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Rep. Hammond Wins Re-election

TSPR's Emily Boyer
Rep. Norine Hammond celebrated with supporters at the McDonough County Republican Party Headquarters on the courthouse square in Macomb.

In Illinois House District 93, Republican Representative Norine Hammond of Macomb fought off a challenge by Democrat John Curtis of Macomb. Hammond called it a great campaign and a lot of hard work that paid off. She said her top priority going into the next term in January is to pass a balanced state budget, which she said will require a lot of negotiation and compromise.

“Our state is dependent on us acting responsibly, so that means being accountable to our taxpayers for their tax dollars and getting a budget in place, not just for the rest of this (fiscal) year but certainly as a framework for the years to come,” Hammond said.

The Illinois legislature has not passed a state budget in the last two years. Hammond was a part of the group of lawmakers that helped develop the stop gap spending plan that passed the legislature in late June to keep government running through the end of 2016.

She hopes Democratic House Speaker Michael Madigan calls that group back to Springfield to extend the budget into 2017. “You never know what the speaker has in mind, but I am going to remain very positive and hopeful that we are allowed to do that,” Hammond said.

Hammond credits her 55%-45% victory to a strong ground game of volunteers working across the district. Both candidates spent a lot of time going door to door and meeting with voters.

Hammond took every county in the district. The only election jurisdiction she lost was the city of Galesburg.  She won just a slim majority in some areas, including in McDonough County where Hammond received 51% of the vote.

“You know, that’s understandable with the challenges that we are facing with funding for higher education. But I think overall the message in all of the counties, all of the communities have appreciated the work I have been doing over the past six years, and showed that in the numbers tonight,” Hammond said.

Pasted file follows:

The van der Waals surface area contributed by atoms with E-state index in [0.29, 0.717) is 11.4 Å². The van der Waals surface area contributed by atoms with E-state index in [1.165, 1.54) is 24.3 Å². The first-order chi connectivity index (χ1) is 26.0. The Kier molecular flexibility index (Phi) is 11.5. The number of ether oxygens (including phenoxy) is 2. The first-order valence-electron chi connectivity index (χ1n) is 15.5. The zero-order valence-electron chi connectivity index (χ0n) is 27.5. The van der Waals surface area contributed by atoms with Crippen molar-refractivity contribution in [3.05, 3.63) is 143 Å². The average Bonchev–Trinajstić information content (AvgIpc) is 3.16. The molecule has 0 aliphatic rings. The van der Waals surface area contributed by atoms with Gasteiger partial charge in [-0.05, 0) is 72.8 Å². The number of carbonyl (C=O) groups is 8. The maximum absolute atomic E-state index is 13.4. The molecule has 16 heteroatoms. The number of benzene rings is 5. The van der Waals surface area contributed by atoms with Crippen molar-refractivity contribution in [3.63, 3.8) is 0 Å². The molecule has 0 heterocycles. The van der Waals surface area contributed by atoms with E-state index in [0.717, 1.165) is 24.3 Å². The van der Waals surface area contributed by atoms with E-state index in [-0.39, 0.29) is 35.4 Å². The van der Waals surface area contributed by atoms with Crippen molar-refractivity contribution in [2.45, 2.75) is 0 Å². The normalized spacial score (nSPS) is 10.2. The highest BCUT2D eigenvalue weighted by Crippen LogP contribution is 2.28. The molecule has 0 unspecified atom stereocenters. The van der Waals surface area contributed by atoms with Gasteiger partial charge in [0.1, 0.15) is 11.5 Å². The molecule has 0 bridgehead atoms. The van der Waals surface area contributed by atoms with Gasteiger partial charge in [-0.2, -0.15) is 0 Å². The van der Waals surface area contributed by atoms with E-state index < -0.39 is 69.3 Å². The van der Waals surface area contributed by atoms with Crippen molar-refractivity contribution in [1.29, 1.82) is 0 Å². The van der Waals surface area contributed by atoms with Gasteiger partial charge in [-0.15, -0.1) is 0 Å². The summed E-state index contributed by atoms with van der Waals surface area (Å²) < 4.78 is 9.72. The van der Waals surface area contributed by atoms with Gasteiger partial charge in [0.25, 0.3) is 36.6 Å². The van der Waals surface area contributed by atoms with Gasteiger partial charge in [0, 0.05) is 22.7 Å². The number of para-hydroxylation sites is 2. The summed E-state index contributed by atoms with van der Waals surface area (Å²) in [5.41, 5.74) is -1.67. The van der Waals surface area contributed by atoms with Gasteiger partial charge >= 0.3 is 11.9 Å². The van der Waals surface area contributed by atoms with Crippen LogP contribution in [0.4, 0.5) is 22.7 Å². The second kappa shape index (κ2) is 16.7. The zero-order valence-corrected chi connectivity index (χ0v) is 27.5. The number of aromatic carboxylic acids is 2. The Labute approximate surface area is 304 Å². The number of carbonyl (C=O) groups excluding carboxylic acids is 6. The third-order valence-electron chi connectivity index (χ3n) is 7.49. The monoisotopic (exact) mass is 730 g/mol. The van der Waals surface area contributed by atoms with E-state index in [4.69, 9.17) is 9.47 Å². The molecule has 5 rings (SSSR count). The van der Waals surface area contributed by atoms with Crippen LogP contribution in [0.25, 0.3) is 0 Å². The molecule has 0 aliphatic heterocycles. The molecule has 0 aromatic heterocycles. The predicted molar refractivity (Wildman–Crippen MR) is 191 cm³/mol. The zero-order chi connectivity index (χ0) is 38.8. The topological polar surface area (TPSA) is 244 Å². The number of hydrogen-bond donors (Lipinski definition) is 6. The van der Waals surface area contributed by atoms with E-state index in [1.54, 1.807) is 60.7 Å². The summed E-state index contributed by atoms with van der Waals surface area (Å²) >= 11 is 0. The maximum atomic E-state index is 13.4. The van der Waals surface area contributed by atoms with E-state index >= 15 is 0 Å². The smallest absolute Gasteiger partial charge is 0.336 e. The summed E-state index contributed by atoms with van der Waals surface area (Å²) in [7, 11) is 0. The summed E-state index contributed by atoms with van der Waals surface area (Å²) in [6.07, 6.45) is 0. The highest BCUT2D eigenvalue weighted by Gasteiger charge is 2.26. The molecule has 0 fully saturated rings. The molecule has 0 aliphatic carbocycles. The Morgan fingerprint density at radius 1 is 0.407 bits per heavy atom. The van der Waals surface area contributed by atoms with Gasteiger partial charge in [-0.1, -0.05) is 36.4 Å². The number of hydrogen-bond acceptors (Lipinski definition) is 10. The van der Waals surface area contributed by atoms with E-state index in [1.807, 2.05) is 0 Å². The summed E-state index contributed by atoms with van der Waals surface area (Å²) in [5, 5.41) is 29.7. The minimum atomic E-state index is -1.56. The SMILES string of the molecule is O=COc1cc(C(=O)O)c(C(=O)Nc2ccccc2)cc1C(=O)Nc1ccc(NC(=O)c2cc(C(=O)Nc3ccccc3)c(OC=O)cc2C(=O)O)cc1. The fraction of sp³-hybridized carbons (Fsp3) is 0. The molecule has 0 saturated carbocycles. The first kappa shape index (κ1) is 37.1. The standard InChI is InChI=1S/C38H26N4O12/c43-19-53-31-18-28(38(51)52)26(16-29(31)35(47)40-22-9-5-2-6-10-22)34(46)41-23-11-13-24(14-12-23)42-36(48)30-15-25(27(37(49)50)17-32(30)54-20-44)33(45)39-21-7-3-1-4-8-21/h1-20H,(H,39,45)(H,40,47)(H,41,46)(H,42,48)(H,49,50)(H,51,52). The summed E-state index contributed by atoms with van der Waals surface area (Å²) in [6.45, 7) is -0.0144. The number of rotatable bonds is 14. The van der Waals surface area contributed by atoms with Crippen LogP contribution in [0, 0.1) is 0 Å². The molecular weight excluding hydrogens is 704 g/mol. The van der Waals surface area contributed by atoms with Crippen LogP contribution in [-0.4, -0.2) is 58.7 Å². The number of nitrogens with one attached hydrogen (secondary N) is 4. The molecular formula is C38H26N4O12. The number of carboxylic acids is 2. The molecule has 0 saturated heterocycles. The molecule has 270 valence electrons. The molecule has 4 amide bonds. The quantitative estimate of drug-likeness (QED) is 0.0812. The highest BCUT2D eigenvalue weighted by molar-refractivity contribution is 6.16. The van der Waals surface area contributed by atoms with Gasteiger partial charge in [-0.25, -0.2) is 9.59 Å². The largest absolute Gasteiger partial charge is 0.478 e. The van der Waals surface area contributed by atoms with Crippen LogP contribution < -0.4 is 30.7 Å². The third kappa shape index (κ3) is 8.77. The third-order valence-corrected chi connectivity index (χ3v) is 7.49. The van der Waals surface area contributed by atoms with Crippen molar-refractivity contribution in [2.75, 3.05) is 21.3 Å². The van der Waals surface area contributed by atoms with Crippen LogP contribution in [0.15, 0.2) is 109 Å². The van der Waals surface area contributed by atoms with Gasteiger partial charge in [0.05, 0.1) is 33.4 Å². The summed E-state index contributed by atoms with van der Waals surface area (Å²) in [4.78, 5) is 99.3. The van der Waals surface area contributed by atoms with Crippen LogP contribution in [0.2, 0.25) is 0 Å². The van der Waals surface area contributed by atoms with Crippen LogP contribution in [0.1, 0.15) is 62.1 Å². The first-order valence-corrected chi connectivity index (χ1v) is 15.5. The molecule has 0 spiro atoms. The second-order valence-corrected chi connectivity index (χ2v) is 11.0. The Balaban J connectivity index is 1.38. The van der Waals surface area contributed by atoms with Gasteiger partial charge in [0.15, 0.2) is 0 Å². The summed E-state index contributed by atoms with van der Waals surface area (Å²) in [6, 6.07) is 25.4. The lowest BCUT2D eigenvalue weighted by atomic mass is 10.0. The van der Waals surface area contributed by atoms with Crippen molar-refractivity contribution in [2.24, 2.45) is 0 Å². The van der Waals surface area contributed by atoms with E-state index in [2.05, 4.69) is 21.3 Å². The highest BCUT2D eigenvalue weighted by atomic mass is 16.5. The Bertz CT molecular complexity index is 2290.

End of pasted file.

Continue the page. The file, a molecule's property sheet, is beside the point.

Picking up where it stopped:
During the campaign, Curtis questioned Hammond’ssupport of higher education and Western Illinois University citing her voting record against funding public universities and MAP grants for low-income students. Hammond has said those bills did not have appropriate funding behind them.

The race between Hammond and Curtis brought in nearly a $1 million in campaign contributions, far outpacing other legislative districts in western Illinois. Hammond outspent Curtis 3-to-1. Both candidates accused the other of being funded by party elites such as Republican Governor Bruce Rauner and Democratic House Speaker Michael Madigan.

Much of that rhetoric played out through ads on television, radio, and online as well as through direct mailers to potential voters. Hammond and Curtis never debated face-to-face. 

This was the first time Hammond faced opposition after being appointed to the seat in 2010 following the death of former Representative Rich Myers. Hammond had been Myers' legislative aide.

Curtis lost to Hammond by 3,866 votes out of 41,690 total votes cast. He said despite the loss, he feels the competitive race was good for the district.

“The thing about having competition in a race is your representatives know you’re watching,” said Curtis. “And that it exerts some pressure on them to pay a little bit more attention to their people sometimes and I think maybe our representative will work a little bit harder in the future because we will be watching,”

Representative Hammond will get back to work next week during the Fall Veto Session in Springfield. She said it’s too early to tell if the election will ease the gridlock in Springfield between Rauner and minority Republicans and Madigan and majority Democrats.

Republicans did pick up about seven seats in the Illinois House and Senate, which was enough to strip Democrats of their super majority, but not their control of the legislature.

Emily Boyer is a former reporter at Tri States Public Radio.